Thursday, July 4, 2013

Gettysburg: July 4th, 150 Years Ago

Two kinds of monuments were on display a Gettysburg battlefield this week.
I had an opportunity to visit Gettysburg this week to again walk the battlefield, as I did five years ago, and to admire the extraordinary work being done by the National Park Service and the Gettysburg Foundation to rehabilitate, preserve, protect and interpret this sacred ground.

The three-day battle (Wed-/July 1 to Fri/July 3) ended 150 years ago yesterday with Pickett's Charge, and as Lee's defeated army withdrew, the scene on July 4 was horrific.  We know a great deal about events today (for current reports see here and here and for a great new film by Jake Boritt, see here), but the July 4, 1863 New York Times was still trying to make sense of the battle by presenting news and telegrams (in a kind of Twitter stream) received from various locations.  The headline read like this:
THE GREAT BATTLES.; Our Special Telegrams from the Battle Field to 10 A.M. Yesterday. Full Details of the Battle of Wednesday. No Fighting on Thursday Until Four and a Half, P.M. A Terrible Battle Then Commenced, Lasting Until Dark. The Enemy Repulsed at All Points. The Third Battle Commenced. Yesterday Morning at Daylight. THE REBELS THE ATTACKING PARTY. No Impression Made on Our Lines. The Death of Longstreet,and Barksdale of Mississippi. Other Prominent Rebel Officers Killed or Wounded. A LARGE NUMBER OF PRISONERS. Gen. Sickles' Right Leg Shot Off. OTHER GENERAL OFFICERS WOUNDED. OFFICIAL DISPATCHES FROM GEN. MEADE. THE BATTLE OF WEDNESDAY. REPORTS FROM PHILADELPHIA. THE BATTIE OF THURSDAY. YESTERDAY'S BATTLE. Our Special Telegrams from the Battle Field. NEWS RECEIVED IN WASHINGTON. NEWS RECEIVED IN PHILADELPHIA. THE ASSOCIATED PRESS DISPATCHES. REPORTS FROM HARRISBURGH. REPORTS FROM COLUMBIA, PENN. REPORTS FROM BALTIMORE. THE GREAT BATTLE. COL. CROSS, OF NEW-HAMPSHIRE, KILLED.
There are so many people who have told the story of the battle so well, I thought I'd simply share a few pictures of this week's commemorative activities, all of which serve as a kind of opening bookend to November's commemoration of Lincoln's Gettysburg Address.  If there was ever a time to visit the battlefield, it's 2013!

A special exhibit at the Museum and Visitors Center is called "Treasures of the Civil War,"
and begins with a kind of "Facebook" treatment of the 13 individuals who shaped the battle
and the nation.  This was so interesting I almost didn't leave time to see the artifacts (a lock of
Lincoln's hair and Clara Barton's "mission soldier" journal, for example) themselves.


The brand new Seminary Ridge Museum is beautiful, tackles topics like race and religion
deftly, and offers lucky guests a view of the battlefield from the cupola where Union General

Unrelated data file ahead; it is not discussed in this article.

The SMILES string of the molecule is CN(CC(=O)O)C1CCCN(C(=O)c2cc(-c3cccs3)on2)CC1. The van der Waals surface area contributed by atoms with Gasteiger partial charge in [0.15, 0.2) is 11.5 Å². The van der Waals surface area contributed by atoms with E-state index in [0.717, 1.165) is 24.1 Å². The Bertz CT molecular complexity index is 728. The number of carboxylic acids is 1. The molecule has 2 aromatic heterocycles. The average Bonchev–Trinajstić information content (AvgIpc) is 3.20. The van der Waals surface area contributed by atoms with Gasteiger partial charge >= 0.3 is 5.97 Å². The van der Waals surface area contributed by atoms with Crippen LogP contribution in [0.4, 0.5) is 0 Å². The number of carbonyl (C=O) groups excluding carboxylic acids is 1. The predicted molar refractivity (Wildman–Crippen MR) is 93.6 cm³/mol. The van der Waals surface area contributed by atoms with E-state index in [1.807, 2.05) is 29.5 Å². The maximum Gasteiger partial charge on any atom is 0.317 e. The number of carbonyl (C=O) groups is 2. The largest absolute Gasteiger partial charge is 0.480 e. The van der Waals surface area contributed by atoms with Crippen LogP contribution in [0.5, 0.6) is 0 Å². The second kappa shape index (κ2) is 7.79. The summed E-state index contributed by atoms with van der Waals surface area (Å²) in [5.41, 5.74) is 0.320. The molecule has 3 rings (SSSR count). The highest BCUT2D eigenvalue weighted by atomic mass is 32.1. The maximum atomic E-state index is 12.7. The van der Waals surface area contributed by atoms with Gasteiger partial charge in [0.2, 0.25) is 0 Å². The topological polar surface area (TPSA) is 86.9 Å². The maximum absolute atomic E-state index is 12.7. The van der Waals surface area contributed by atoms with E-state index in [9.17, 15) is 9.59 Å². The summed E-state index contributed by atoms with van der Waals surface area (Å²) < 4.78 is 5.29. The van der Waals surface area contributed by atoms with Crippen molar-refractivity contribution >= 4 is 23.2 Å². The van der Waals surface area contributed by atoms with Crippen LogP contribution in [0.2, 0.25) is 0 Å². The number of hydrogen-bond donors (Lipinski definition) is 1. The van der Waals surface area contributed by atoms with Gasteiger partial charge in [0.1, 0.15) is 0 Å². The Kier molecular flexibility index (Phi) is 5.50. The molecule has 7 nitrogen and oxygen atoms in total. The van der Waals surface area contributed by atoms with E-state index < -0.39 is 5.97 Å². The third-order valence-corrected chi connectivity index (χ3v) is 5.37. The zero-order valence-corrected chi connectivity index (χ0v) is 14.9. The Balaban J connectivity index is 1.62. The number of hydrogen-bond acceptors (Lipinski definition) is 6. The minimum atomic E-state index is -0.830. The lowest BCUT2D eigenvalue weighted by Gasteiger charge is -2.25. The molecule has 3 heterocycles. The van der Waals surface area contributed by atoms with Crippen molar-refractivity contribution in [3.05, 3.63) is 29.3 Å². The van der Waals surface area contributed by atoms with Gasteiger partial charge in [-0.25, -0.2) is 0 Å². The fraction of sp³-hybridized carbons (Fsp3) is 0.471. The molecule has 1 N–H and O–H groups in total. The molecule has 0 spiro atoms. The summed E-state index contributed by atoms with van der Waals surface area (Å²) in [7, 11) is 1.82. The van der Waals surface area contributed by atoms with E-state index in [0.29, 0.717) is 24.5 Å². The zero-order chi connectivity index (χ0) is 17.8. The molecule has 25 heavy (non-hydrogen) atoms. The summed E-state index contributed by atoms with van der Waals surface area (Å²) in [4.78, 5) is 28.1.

Buford watched the action unfold.  A few pictures from the cupola follow.



Just two of hundreds (thousands?) of re-enactors.  A good-looking couple, no?
Sunday evening was a real treat as the United States Military Academy Band entertained. . .
Charles Gibson emceed. . .
Doris Kearns Goodwin spoke. . .
And the story of Gettysburg was told across three screens. . .

In pictures, and with actors. . .


. . all as we sat on the battlefield near General Meade's headquarters.  Entertaining and inspiring!
(I might add, the rain clouds skirted by all around us, but we remained in a kind of protective
bubble all evening.)
The next morning I visited some of the re-enactments on the battlefield. . .
If you're going to dress in heavy clothes on a hot and humid day, it might as well be colorful!

When he ordered his men to present arms, rangers from the National Park Service inspected
every single gun.  (Bravo, Park Service!)

I also got to shoot a couple of my favorite memorials, this one a hunk of
Roxbury, Massachusetts, left to the brave and fallen.


The scene of fateful Day 3.
And sometimes, you just gotta go for the art!
One of the Foundation's most important projects is rehabilitation of the George Spangler farm,
which served as a Union field hospital.  The stories here are incredible, including one about
President Nixon's great-grandfather.
Yes, more art.
Check the dates!
Actor Steven Lang delivered a tour de force as Medal of Honor winner James
Jackson Purman in a story from the battlefield, July 2 and 3, that was simply captivating.
The writing was just beautiful.  I hope it appears on video/YouTube one day.
That same story was then presented in very modern, very cool, animated short
narrated by Lang and assembled by a talented group of musicians and artists,
with Jake Boritt serving as Executive Producer.
And finally, what says "authentic Civil War" better than an iPad picture (said iPad obviously being manufactured north of the Mason-Dixon Line)?  If you are thinking of visiting this summer or fall, start here.